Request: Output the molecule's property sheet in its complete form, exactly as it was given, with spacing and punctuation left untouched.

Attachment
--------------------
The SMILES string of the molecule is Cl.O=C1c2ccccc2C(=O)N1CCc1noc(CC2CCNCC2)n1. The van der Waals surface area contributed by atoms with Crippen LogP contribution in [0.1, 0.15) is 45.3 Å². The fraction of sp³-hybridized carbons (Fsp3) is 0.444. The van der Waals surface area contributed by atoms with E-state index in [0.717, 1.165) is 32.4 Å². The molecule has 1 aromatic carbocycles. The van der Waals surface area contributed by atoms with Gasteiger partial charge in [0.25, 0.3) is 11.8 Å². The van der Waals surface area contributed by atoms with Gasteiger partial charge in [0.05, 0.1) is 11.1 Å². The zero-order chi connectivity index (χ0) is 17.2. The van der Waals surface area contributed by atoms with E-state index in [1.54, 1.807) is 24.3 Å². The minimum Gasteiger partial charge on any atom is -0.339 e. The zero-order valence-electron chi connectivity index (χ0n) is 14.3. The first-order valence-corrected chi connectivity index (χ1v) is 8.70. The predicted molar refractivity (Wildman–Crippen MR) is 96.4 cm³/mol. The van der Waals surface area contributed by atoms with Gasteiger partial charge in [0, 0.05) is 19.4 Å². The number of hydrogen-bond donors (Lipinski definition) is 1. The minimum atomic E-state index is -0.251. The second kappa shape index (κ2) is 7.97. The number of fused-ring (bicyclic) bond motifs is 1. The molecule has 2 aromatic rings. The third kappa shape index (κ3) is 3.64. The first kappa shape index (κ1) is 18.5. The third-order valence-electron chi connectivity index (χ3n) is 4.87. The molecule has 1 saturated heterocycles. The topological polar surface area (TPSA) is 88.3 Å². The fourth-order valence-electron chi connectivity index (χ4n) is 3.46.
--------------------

The SMILES string of the molecule is Cl.O=C1c2ccccc2C(=O)N1CCc1noc(CC2CCNCC2)n1. The van der Waals surface area contributed by atoms with Crippen LogP contribution in [0.1, 0.15) is 45.3 Å². The fraction of sp³-hybridized carbons (Fsp3) is 0.444. The van der Waals surface area contributed by atoms with E-state index in [0.717, 1.165) is 32.4 Å². The molecule has 1 aromatic carbocycles. The van der Waals surface area contributed by atoms with Gasteiger partial charge in [0.25, 0.3) is 11.8 Å². The van der Waals surface area contributed by atoms with Gasteiger partial charge in [0.05, 0.1) is 11.1 Å². The zero-order chi connectivity index (χ0) is 17.2. The van der Waals surface area contributed by atoms with E-state index in [1.54, 1.807) is 24.3 Å². The minimum Gasteiger partial charge on any atom is -0.339 e. The zero-order valence-electron chi connectivity index (χ0n) is 14.3. The first-order valence-corrected chi connectivity index (χ1v) is 8.70. The predicted molar refractivity (Wildman–Crippen MR) is 96.4 cm³/mol. The van der Waals surface area contributed by atoms with Gasteiger partial charge in [0, 0.05) is 19.4 Å². The number of hydrogen-bond donors (Lipinski definition) is 1. The minimum atomic E-state index is -0.251. The second kappa shape index (κ2) is 7.97. The number of fused-ring (bicyclic) bond motifs is 1. The molecule has 2 aromatic rings. The third kappa shape index (κ3) is 3.64. The first kappa shape index (κ1) is 18.5. The third-order valence-electron chi connectivity index (χ3n) is 4.87. The molecule has 1 saturated heterocycles. The topological polar surface area (TPSA) is 88.3 Å². The fourth-order valence-electron chi connectivity index (χ4n) is 3.46.